Tips from First Shots Host Ranges
Alleviate the Anxiety Around Shooting
- The First Shots program works, thanks to a combination of classroom and range activity that offers the participants an opportunity to eliminate any anxieties and perform shooting activities at a level beyond what they thought possible.
For First Shots Clay Targets, consider having participants fire out over the course before launching a clay, just to get the feel of the shotgun’s pressure on their shoulder. New shooters are often concerned it will “hurt” so taking an easy shot first, before introducing the target, will reduce their anxiety.
Sell Future Events – Keep Them Coming Back!
- Be sure to have flyers for all your classes available to the staff. Consider a special discount rate in both classes and memberships good that day only for participants. Work with your retail staff members on the selling of those next-step classes and memberships to your range. I would even consider having a class signup and membership sales area positioned away from the gun counters or within the classroom area, so that those sales can proceed uninterrupted and so that those new shooters get the personal attention they want and need.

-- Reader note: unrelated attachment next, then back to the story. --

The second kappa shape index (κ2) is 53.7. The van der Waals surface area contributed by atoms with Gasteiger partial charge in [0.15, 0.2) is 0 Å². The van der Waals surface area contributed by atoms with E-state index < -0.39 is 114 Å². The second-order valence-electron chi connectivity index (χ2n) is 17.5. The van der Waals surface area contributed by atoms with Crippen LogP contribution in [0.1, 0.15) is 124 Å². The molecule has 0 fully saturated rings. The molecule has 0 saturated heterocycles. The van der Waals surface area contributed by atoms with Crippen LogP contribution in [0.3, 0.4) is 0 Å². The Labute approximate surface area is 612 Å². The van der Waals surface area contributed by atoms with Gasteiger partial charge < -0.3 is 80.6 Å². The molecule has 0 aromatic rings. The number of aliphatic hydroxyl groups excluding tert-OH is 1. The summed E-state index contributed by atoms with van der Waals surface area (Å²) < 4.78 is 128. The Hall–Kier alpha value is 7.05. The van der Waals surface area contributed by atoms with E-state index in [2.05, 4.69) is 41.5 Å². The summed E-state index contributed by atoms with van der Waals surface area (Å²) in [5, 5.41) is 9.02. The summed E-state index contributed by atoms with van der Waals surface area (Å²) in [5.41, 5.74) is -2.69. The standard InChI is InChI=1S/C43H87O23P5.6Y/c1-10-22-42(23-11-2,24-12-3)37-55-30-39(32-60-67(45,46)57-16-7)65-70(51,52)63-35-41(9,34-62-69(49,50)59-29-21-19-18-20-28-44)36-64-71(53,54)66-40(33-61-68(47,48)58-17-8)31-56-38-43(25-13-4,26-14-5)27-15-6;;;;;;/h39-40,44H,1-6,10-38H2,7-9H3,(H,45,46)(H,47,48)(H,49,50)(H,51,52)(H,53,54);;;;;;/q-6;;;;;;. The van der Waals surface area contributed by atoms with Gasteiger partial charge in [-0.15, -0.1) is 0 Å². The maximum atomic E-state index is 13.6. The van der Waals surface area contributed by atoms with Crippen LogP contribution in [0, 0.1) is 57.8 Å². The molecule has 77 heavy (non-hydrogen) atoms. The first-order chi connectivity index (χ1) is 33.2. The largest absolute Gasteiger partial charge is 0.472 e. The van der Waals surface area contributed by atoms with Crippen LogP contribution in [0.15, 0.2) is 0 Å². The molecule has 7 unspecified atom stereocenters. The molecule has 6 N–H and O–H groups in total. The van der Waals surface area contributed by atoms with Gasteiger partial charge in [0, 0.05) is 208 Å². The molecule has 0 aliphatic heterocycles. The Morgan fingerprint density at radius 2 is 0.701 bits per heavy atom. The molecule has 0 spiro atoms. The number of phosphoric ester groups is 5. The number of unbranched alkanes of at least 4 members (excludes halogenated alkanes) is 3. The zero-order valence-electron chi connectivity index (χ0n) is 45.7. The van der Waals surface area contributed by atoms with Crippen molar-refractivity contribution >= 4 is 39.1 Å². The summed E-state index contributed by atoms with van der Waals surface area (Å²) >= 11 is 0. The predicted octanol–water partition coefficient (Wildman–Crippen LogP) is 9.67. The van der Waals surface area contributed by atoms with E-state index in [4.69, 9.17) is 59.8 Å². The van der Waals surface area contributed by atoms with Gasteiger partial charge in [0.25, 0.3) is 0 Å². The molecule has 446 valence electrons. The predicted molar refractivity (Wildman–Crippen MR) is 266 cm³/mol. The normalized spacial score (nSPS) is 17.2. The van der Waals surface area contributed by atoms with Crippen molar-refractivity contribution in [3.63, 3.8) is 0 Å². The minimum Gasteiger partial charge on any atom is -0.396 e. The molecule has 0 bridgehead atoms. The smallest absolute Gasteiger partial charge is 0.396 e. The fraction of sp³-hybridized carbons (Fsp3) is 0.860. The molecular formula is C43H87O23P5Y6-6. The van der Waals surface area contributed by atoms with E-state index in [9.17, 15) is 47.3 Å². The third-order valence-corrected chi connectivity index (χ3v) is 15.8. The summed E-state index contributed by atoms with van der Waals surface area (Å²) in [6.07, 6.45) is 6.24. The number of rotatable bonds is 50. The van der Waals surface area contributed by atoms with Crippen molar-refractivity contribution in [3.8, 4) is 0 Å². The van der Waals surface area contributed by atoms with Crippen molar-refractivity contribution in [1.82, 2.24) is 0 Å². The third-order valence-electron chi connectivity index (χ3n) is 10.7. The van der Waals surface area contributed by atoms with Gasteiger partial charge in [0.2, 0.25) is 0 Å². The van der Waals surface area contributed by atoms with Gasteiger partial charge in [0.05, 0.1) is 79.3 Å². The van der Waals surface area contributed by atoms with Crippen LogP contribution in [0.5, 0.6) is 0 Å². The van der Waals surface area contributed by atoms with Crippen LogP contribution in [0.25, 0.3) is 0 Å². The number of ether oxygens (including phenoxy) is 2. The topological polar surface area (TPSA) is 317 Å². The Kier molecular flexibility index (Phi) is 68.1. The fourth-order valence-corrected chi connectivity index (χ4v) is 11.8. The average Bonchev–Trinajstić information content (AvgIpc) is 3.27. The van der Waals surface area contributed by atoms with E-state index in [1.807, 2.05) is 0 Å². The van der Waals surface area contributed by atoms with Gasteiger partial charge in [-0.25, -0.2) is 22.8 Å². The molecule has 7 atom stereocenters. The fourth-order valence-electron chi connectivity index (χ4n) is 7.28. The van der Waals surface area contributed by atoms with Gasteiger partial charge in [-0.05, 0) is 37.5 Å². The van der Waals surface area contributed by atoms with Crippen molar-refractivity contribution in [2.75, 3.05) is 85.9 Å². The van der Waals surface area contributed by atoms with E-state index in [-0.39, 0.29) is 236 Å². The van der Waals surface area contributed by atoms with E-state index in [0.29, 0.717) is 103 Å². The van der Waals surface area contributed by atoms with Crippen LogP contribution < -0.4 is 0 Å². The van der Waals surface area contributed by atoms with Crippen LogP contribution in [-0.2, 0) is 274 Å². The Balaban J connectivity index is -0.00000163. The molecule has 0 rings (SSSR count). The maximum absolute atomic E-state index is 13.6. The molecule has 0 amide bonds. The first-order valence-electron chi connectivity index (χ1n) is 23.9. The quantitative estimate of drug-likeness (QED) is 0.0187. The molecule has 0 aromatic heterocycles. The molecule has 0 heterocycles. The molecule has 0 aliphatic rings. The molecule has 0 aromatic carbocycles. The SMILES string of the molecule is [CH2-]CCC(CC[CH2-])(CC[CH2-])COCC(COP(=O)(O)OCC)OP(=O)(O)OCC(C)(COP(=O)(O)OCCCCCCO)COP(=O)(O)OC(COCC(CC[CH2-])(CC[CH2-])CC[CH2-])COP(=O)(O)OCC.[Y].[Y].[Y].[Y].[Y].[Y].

Let the Excitement Build as Your Shooters Improve
- I worked primarily with handguns in my First Shots events (though you can also hold them for rifles and shotguns). In my handgun events, I initially position targets at the nine-foot range. Once everyone has shown and seen they have the ability to shoot their .22-caliber handgun to a one-inch group, I’ll move the targets further downrange. This lets excitement about their performance build, as they will soon be hitting the target very accurately at distance. This level of accuracy will be almost impossible to achieve universally among the shooters if you skip the nine-foot target engagement.
For First Shots Clay Targets, be sure to set your students up for success. It’s not about keeping score – it’s about breaking clays!
Make it a Fun and Relaxing Experience
- We block off a chunk of range so we can take them in, and they all shoot .22s, so there is very little recoil, there’s not a lot of noise. I think that the main hesitation of people coming in is that they’re just afraid of what they don’t know. They have their own preconceptions, and many of those are just not true. They come in, they take the class, they go on the range and they walk away having had fun with a smile on their face.
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